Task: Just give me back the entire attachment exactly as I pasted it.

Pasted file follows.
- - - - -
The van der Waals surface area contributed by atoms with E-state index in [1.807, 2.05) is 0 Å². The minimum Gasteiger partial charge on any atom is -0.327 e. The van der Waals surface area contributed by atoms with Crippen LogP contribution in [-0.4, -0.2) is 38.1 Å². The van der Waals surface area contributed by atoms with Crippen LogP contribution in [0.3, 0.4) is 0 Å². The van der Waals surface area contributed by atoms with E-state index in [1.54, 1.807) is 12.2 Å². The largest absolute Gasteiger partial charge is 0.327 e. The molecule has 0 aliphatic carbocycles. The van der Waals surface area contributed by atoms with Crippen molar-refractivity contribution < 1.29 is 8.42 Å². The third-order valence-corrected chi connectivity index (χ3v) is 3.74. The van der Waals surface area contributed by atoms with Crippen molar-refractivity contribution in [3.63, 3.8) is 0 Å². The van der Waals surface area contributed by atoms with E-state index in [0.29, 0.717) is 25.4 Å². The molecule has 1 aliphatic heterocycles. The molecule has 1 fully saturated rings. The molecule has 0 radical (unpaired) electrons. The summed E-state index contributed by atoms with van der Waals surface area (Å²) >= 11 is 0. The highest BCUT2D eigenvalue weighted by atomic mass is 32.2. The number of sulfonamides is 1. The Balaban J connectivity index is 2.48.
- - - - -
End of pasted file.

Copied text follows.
The van der Waals surface area contributed by atoms with E-state index in [1.807, 2.05) is 0 Å². The minimum Gasteiger partial charge on any atom is -0.327 e. The van der Waals surface area contributed by atoms with Crippen LogP contribution in [-0.4, -0.2) is 38.1 Å². The van der Waals surface area contributed by atoms with Crippen LogP contribution in [0.3, 0.4) is 0 Å². The van der Waals surface area contributed by atoms with E-state index in [1.54, 1.807) is 12.2 Å². The largest absolute Gasteiger partial charge is 0.327 e. The molecule has 0 aliphatic carbocycles. The van der Waals surface area contributed by atoms with Crippen molar-refractivity contribution < 1.29 is 8.42 Å². The third-order valence-corrected chi connectivity index (χ3v) is 3.74. The van der Waals surface area contributed by atoms with Crippen molar-refractivity contribution in [3.63, 3.8) is 0 Å². The van der Waals surface area contributed by atoms with E-state index in [0.29, 0.717) is 25.4 Å². The molecule has 1 aliphatic heterocycles. The molecule has 1 fully saturated rings. The molecule has 0 radical (unpaired) electrons. The summed E-state index contributed by atoms with van der Waals surface area (Å²) >= 11 is 0. The highest BCUT2D eigenvalue weighted by atomic mass is 32.2. The number of sulfonamides is 1. The Balaban J connectivity index is 2.48.